Screen time is defined as the amount of time someone spends in front of any electronic viewing device – this means TV, smart phone, tablet, computer, laptop, and video games. Most children in our society grow up with these devices. In fact, many are tiny experts at using smart phones before they are even potty trained. But is screen time good for them? A lot of research has been done to look for the answer to this question.

Continue reading “3 reasons why only 2 hours of screen time is best for your 1 child”

Organic? Hormone-Free? Non-GMO? Get the Facts

By Ruchi Kaushik, MD, MPH, FAAP
Assistant Professor, Pediatrics
Director, ComP-CaN (Comprehensive Peds for Complex Needs)
Baylor College of Medicine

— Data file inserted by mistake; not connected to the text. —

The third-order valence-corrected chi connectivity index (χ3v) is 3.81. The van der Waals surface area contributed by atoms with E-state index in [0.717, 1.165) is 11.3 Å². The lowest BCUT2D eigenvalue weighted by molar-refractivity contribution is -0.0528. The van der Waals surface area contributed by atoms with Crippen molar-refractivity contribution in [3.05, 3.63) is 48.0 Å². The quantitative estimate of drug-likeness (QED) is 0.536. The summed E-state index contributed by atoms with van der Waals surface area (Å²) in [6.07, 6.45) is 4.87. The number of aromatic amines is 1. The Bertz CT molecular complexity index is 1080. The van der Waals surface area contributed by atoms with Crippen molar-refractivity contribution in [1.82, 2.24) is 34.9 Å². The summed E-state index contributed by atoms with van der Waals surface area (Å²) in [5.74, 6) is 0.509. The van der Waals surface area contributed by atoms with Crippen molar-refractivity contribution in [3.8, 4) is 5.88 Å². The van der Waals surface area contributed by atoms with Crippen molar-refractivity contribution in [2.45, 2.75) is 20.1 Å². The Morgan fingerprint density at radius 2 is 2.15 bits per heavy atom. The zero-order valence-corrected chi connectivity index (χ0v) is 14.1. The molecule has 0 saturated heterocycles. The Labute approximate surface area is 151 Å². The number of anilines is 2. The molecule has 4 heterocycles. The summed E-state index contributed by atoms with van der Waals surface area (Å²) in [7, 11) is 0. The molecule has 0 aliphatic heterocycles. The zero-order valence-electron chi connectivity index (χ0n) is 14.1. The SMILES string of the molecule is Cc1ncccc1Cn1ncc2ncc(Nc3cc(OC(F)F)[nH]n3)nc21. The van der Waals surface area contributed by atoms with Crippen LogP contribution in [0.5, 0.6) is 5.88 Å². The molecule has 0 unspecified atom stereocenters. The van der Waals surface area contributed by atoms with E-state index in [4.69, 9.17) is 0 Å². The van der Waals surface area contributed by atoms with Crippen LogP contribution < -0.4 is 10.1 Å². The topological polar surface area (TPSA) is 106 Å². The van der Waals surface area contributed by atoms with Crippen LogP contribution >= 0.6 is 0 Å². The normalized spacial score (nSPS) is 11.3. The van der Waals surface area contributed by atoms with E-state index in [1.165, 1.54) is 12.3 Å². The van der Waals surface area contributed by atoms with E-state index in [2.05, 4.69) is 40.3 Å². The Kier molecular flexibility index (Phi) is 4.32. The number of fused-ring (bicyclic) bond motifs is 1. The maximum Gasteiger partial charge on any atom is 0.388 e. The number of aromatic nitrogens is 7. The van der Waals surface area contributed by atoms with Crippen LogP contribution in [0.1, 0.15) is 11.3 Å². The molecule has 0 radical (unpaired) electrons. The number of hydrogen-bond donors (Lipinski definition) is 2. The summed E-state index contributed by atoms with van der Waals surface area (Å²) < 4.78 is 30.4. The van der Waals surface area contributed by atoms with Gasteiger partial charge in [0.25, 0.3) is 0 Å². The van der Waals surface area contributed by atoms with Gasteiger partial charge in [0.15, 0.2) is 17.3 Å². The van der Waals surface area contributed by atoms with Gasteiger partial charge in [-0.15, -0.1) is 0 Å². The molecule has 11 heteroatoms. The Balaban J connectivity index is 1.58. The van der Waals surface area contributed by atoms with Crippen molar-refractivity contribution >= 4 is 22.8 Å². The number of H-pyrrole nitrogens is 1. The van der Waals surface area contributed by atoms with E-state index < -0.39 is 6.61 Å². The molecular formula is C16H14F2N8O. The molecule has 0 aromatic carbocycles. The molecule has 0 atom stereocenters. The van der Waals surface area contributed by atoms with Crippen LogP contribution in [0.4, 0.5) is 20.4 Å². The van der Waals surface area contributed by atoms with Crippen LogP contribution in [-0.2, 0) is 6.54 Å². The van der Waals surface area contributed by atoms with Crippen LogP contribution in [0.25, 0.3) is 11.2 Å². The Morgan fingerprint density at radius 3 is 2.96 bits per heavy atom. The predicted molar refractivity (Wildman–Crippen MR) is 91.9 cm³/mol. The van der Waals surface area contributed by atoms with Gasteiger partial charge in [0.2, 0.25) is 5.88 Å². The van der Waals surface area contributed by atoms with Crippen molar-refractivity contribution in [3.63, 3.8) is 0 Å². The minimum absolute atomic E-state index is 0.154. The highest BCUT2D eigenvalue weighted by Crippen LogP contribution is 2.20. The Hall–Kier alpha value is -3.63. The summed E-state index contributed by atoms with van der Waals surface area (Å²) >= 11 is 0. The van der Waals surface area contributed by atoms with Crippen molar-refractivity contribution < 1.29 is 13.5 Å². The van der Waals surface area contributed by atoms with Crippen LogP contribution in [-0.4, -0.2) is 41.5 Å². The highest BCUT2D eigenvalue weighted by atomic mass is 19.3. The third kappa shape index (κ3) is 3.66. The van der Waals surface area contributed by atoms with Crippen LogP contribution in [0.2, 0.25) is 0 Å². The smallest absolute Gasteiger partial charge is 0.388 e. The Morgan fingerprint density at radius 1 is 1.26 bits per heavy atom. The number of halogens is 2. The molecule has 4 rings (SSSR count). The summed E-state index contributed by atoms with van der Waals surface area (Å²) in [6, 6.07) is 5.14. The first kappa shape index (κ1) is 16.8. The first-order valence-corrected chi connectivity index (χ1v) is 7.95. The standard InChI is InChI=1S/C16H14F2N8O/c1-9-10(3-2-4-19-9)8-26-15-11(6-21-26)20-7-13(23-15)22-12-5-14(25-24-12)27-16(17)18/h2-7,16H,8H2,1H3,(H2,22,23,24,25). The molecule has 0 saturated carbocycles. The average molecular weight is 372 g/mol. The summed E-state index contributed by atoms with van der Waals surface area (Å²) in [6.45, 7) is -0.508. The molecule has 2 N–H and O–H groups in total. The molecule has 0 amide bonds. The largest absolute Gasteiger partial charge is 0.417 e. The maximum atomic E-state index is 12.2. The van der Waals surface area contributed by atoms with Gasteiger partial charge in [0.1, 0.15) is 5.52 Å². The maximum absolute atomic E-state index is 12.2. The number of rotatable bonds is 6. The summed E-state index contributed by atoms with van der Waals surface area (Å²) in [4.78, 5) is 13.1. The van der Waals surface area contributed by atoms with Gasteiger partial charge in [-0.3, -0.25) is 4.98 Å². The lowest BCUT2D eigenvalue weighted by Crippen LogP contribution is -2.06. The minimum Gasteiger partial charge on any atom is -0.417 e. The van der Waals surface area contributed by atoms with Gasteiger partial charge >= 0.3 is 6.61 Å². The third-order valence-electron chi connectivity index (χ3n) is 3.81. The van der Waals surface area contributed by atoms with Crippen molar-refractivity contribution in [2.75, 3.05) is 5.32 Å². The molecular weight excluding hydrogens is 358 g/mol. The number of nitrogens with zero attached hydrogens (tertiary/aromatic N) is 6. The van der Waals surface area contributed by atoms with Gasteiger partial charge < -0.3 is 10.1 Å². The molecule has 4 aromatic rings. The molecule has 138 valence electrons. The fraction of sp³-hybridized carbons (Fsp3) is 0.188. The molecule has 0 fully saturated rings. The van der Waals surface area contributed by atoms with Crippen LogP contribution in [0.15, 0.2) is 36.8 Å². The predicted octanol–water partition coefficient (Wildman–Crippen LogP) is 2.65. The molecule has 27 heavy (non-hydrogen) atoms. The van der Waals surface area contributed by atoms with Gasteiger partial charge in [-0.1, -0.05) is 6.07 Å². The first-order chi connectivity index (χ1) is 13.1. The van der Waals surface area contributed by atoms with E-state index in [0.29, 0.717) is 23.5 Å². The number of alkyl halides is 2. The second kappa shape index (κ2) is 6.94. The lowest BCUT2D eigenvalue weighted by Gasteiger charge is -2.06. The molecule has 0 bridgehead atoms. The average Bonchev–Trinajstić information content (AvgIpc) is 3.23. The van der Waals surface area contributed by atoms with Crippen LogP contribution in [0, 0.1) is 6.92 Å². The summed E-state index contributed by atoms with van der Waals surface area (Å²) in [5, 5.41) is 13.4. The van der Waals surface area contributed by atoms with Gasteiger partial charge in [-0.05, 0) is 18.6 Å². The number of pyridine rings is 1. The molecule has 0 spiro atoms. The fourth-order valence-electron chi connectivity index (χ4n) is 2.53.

The Children’s Hospital of San Antonio

For us parents, nourishing your child is one of the most innately primitive experiences. From the wide open baby-bird like mouths of your infant to the look of belly-filled satisfaction on the face of your ever-growing teen, nothing is more rewarding than feeding your child.  But with all of the “healthy” options at the grocery store, how are you to know which choices are truly healthy and worth the extra cost?

Continue reading “Organic? Hormone-Free? Non-GMO? Get the Facts”

Is your child at risk for lead poisoning?

By Dr. Ruchi Kaushik
General Pediatrics
The Children’s Hospital of San Antonio

Affecting almost 1 million children in the United States, lead poisoning remains the most preventable environmental health problem. Any child may be at risk for lead toxicity. If you are the parent of a child six years and younger, read on to learn about the risks, prevention, screening, and treatment of lead poisoning.